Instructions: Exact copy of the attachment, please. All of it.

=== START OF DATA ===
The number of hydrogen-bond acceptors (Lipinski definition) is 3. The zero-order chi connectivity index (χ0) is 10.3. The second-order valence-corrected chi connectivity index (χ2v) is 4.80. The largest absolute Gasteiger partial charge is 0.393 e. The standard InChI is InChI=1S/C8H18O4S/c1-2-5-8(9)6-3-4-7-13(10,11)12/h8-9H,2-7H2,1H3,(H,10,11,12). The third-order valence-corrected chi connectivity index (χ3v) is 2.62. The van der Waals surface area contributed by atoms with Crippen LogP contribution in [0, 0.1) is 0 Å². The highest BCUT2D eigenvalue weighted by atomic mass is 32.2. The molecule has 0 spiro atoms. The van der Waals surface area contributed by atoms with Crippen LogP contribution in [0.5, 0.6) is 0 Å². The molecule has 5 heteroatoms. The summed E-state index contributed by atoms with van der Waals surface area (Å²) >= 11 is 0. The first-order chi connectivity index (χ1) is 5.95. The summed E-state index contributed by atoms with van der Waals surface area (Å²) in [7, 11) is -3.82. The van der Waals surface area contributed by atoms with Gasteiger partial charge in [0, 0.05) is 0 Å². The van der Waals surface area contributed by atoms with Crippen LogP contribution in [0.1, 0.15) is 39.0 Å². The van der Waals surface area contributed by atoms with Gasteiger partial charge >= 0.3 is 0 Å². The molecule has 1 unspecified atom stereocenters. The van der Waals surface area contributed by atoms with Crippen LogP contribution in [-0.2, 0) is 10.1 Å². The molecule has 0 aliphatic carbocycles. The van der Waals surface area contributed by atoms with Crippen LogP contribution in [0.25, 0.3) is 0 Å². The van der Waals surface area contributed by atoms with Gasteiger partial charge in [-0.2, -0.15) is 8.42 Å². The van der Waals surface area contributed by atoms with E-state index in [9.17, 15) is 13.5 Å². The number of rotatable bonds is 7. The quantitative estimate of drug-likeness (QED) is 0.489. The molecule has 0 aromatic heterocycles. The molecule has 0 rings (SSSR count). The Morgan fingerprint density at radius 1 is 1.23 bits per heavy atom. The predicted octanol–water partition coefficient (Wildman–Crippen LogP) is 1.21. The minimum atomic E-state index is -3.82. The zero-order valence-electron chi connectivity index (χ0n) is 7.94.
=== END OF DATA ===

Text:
The number of hydrogen-bond acceptors (Lipinski definition) is 3. The zero-order chi connectivity index (χ0) is 10.3. The second-order valence-corrected chi connectivity index (χ2v) is 4.80. The largest absolute Gasteiger partial charge is 0.393 e. The standard InChI is InChI=1S/C8H18O4S/c1-2-5-8(9)6-3-4-7-13(10,11)12/h8-9H,2-7H2,1H3,(H,10,11,12). The third-order valence-corrected chi connectivity index (χ3v) is 2.62. The van der Waals surface area contributed by atoms with Crippen LogP contribution in [0, 0.1) is 0 Å². The highest BCUT2D eigenvalue weighted by atomic mass is 32.2. The molecule has 0 spiro atoms. The van der Waals surface area contributed by atoms with Crippen LogP contribution in [0.5, 0.6) is 0 Å². The molecule has 5 heteroatoms. The summed E-state index contributed by atoms with van der Waals surface area (Å²) >= 11 is 0. The first-order chi connectivity index (χ1) is 5.95. The summed E-state index contributed by atoms with van der Waals surface area (Å²) in [7, 11) is -3.82. The van der Waals surface area contributed by atoms with Gasteiger partial charge in [0, 0.05) is 0 Å². The van der Waals surface area contributed by atoms with Crippen LogP contribution in [0.1, 0.15) is 39.0 Å². The van der Waals surface area contributed by atoms with Gasteiger partial charge >= 0.3 is 0 Å². The molecule has 1 unspecified atom stereocenters. The van der Waals surface area contributed by atoms with Crippen LogP contribution in [-0.2, 0) is 10.1 Å². The molecule has 0 aliphatic carbocycles. The van der Waals surface area contributed by atoms with Crippen LogP contribution in [0.25, 0.3) is 0 Å². The van der Waals surface area contributed by atoms with Gasteiger partial charge in [-0.2, -0.15) is 8.42 Å². The van der Waals surface area contributed by atoms with E-state index in [9.17, 15) is 13.5 Å². The number of rotatable bonds is 7. The quantitative estimate of drug-likeness (QED) is 0.489. The molecule has 0 aromatic heterocycles. The molecule has 0 rings (SSSR count). The Morgan fingerprint density at radius 1 is 1.23 bits per heavy atom. The predicted octanol–water partition coefficient (Wildman–Crippen LogP) is 1.21. The minimum atomic E-state index is -3.82. The zero-order valence-electron chi connectivity index (χ0n) is 7.94.